Around 50 hospitals nationwide will begin administering the coronavirus vaccine next week, Prime Minister Boris Johnson has announced.

Speaking at a Downing Street press conference, Mr Johnson said the British people could have "the sure and certain knowledge that we will succeed and reclaim our lives and all the things about our lives that we love".

But he urged everyone to continue obeying lockdown rules for now, and warned: "It will inevitably take some months before all the most vulnerable are protected."

The Prime Minister said the UK would "return to much closer to normal by the spring."

Mr Johnson also said there were "immense logistical challenges" around distributing the Pfizer-BioNTech vaccine, which needs to be storied at a temperature of minus 70 degrees.

Around 50 hospital hubs across England will next week start offering the vaccine to the over 80s and care home staff.

In the following weeks, more than 1,000 GP surgeries will become vaccination centres, inviting vulnerable patients to come in for jabs.

The vaccine will also be sent to care homes.

And around the beginning of January, local community pharmacists will start to adminster the vaccine too.

Setting out the vaccination plans, Simon Stevens, Chief Executive of the NHS, stressed that eligible people would be contacted by the NHS and did not need to apply to be vaccinated.

Jonathan Van-Tam, the UK's Deputy Chief Medical Officer, urged everyone to take the vaccine when they had the chance.

The Prime Minsiter and the two senior officials were speaking following the announcement that Pfizer/BioNTech’s vaccine has been authorised for use in the UK, following clinical trials involving thousands of people.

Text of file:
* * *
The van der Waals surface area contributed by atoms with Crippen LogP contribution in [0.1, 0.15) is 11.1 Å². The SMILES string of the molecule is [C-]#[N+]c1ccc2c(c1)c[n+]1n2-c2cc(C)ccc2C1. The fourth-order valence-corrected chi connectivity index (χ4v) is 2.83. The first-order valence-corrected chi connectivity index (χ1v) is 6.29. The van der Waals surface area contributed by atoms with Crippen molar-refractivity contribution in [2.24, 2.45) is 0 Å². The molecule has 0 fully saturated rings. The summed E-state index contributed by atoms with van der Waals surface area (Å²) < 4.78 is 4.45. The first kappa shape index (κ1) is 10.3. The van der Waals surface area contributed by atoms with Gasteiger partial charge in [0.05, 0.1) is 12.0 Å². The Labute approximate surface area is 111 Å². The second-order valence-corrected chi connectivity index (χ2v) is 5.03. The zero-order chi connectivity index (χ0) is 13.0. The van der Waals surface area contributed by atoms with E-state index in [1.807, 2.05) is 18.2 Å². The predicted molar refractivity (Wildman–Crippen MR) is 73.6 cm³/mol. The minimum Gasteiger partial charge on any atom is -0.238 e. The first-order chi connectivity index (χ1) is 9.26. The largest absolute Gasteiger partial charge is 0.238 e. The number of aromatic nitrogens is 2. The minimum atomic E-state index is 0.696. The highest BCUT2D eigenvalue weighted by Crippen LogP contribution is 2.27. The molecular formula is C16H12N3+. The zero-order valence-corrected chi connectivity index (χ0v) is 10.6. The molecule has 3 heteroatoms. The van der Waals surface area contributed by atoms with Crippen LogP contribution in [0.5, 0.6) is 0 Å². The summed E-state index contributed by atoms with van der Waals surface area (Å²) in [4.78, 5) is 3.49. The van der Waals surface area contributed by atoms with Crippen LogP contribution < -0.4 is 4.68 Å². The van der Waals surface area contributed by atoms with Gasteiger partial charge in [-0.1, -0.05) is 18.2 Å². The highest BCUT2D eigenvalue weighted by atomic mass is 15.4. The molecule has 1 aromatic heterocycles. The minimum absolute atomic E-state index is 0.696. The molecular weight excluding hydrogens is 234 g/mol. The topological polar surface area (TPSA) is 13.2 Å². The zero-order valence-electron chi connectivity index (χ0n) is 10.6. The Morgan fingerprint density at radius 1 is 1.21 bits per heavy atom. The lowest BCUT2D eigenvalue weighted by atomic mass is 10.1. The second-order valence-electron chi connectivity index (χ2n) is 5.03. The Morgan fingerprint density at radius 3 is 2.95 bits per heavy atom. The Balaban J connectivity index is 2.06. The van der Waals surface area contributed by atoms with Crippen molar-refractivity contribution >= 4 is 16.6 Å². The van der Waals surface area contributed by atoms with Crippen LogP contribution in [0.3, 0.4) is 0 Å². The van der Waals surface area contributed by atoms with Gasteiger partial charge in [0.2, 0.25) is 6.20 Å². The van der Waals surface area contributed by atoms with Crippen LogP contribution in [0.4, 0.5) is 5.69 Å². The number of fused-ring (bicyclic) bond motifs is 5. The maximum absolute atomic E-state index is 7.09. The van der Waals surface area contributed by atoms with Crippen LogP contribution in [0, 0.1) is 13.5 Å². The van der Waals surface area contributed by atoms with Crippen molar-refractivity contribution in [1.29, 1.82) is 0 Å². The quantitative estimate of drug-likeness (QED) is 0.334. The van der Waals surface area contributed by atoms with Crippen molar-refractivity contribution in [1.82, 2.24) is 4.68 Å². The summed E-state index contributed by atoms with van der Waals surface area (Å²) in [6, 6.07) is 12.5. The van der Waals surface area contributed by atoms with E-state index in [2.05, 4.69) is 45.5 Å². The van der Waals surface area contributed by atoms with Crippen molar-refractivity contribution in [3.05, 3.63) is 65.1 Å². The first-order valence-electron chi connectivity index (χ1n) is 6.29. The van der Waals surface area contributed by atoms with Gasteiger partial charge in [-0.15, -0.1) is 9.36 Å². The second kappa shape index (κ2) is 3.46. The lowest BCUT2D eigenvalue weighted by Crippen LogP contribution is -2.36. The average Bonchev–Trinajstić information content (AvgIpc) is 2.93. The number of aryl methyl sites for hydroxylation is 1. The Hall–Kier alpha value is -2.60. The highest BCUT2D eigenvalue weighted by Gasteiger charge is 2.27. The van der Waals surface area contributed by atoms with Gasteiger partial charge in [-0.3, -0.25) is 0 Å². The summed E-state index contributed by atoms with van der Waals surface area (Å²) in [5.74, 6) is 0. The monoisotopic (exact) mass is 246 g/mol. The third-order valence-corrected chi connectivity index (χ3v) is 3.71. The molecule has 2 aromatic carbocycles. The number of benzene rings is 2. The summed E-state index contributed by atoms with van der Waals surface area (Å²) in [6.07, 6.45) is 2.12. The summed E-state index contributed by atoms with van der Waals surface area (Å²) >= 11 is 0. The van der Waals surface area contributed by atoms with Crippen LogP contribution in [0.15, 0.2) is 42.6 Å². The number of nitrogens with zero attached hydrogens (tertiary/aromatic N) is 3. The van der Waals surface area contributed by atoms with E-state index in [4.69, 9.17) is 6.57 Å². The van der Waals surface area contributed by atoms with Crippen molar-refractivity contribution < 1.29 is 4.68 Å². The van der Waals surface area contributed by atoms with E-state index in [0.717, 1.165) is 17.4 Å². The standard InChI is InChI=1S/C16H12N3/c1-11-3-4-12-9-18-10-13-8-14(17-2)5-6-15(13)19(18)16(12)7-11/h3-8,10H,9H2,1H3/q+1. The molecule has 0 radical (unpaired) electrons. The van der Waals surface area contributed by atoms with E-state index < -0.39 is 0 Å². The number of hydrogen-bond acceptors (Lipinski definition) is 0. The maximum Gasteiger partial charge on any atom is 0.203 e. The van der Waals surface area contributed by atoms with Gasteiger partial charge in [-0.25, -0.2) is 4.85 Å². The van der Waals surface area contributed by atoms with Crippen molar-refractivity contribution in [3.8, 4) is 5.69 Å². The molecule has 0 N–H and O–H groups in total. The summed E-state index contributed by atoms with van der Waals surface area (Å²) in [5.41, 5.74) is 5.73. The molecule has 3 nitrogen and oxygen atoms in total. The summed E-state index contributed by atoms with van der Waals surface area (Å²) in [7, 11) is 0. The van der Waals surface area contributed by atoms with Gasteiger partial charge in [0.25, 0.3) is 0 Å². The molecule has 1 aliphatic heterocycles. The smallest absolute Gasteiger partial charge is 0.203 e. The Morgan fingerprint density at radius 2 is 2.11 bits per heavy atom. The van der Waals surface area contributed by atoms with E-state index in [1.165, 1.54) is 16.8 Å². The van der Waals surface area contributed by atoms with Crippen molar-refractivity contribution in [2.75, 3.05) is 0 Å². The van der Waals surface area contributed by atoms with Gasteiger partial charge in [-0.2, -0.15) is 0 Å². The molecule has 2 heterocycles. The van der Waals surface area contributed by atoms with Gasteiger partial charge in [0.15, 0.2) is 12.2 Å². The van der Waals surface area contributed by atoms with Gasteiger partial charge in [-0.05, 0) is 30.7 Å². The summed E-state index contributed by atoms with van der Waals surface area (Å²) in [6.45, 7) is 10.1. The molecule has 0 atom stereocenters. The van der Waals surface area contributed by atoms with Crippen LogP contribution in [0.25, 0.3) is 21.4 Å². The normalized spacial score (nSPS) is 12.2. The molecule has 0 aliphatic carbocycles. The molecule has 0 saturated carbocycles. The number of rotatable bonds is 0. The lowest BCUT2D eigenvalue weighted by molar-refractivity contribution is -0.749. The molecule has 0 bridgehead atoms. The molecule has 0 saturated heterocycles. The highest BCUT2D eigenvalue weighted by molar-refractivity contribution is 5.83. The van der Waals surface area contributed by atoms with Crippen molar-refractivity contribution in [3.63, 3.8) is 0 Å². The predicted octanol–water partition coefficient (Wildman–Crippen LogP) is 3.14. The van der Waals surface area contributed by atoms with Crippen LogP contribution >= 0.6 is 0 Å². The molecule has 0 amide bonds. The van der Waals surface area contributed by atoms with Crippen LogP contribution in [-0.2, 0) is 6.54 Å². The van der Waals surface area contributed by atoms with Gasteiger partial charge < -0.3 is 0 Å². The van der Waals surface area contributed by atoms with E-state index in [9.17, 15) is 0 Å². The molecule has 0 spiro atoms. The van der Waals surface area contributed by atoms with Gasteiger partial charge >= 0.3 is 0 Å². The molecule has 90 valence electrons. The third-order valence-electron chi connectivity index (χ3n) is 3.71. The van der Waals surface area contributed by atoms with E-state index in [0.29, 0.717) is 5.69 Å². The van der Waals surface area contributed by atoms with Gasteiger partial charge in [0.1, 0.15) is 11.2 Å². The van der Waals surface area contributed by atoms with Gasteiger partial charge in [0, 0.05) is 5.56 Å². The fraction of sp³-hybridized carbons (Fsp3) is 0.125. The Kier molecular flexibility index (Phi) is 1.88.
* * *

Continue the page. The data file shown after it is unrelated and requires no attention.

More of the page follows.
Other vaccines may also be authorised in the weeks or months to come.

The Pfizer/BioNTech vaccine is given in two doses - three weeks apart - and data from clinical trials showed the vaccine is 94% effective in protecting people over the age of 65 from coronavirus, with trials suggesting it works equally well in people of all ages, races and ethnicities.

There were no serious safety concerns reported in the trials.

A total of 800,000 doses will be made available next week, and the UK has ordered 40 million doses ordered overall - enough to vaccinate 20 million people, around a third of the population.

The majority of doses are expected to arrive in the first half of next year.

NHS England will outline further details on deployment shortly, the Government says. Plans include:

• Hospital hubs for NHS and care staff and older patients to get vaccinated;

• Local community services with local teams and GPs already signing up to take part in the programme;

• Vaccination centres across the country using premises such as conference centres and sporting venues, ensuring people can access a vaccine regardless of where they live.

The vaccine will be available for free across the UK.

How will the vaccine be distributed?